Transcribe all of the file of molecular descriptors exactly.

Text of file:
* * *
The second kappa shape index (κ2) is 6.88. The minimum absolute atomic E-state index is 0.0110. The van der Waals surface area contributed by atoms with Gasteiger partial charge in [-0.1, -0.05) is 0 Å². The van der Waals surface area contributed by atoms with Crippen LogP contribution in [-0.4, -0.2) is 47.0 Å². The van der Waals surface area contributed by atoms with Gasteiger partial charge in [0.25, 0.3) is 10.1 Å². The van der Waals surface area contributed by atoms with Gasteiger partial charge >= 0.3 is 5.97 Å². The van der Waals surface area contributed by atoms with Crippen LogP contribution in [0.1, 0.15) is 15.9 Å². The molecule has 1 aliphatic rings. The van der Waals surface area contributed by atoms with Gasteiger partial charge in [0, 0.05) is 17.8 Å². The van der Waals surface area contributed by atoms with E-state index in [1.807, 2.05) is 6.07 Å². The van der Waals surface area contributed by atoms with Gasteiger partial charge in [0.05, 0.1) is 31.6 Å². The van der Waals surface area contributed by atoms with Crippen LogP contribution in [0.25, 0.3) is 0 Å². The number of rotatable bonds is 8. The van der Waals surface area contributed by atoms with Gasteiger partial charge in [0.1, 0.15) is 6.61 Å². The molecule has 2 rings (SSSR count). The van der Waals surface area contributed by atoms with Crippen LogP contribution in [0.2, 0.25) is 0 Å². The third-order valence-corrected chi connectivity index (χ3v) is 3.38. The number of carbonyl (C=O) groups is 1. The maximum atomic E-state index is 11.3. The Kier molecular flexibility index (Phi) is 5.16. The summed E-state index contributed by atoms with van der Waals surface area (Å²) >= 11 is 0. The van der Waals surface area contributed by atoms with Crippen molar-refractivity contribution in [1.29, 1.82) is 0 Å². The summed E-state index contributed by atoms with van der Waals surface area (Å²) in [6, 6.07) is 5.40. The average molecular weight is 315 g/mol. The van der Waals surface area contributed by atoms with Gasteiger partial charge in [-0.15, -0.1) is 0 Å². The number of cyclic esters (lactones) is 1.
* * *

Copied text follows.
The second kappa shape index (κ2) is 6.88. The minimum absolute atomic E-state index is 0.0110. The van der Waals surface area contributed by atoms with Gasteiger partial charge in [-0.1, -0.05) is 0 Å². The van der Waals surface area contributed by atoms with Crippen LogP contribution in [-0.4, -0.2) is 47.0 Å². The van der Waals surface area contributed by atoms with Gasteiger partial charge in [0.25, 0.3) is 10.1 Å². The van der Waals surface area contributed by atoms with Gasteiger partial charge >= 0.3 is 5.97 Å². The van der Waals surface area contributed by atoms with Crippen LogP contribution in [0.1, 0.15) is 15.9 Å². The molecule has 1 aliphatic rings. The van der Waals surface area contributed by atoms with Gasteiger partial charge in [0, 0.05) is 17.8 Å². The van der Waals surface area contributed by atoms with E-state index in [1.807, 2.05) is 6.07 Å². The van der Waals surface area contributed by atoms with Gasteiger partial charge in [0.05, 0.1) is 31.6 Å². The van der Waals surface area contributed by atoms with Crippen LogP contribution in [0.25, 0.3) is 0 Å². The number of rotatable bonds is 8. The van der Waals surface area contributed by atoms with Gasteiger partial charge in [0.1, 0.15) is 6.61 Å². The molecule has 2 rings (SSSR count). The van der Waals surface area contributed by atoms with Crippen LogP contribution in [0.2, 0.25) is 0 Å². The third-order valence-corrected chi connectivity index (χ3v) is 3.38. The number of carbonyl (C=O) groups is 1. The maximum atomic E-state index is 11.3. The Kier molecular flexibility index (Phi) is 5.16. The summed E-state index contributed by atoms with van der Waals surface area (Å²) >= 11 is 0. The van der Waals surface area contributed by atoms with Crippen molar-refractivity contribution in [1.29, 1.82) is 0 Å². The summed E-state index contributed by atoms with van der Waals surface area (Å²) in [6, 6.07) is 5.40. The average molecular weight is 315 g/mol. The van der Waals surface area contributed by atoms with Gasteiger partial charge in [-0.15, -0.1) is 0 Å². The number of cyclic esters (lactones) is 1.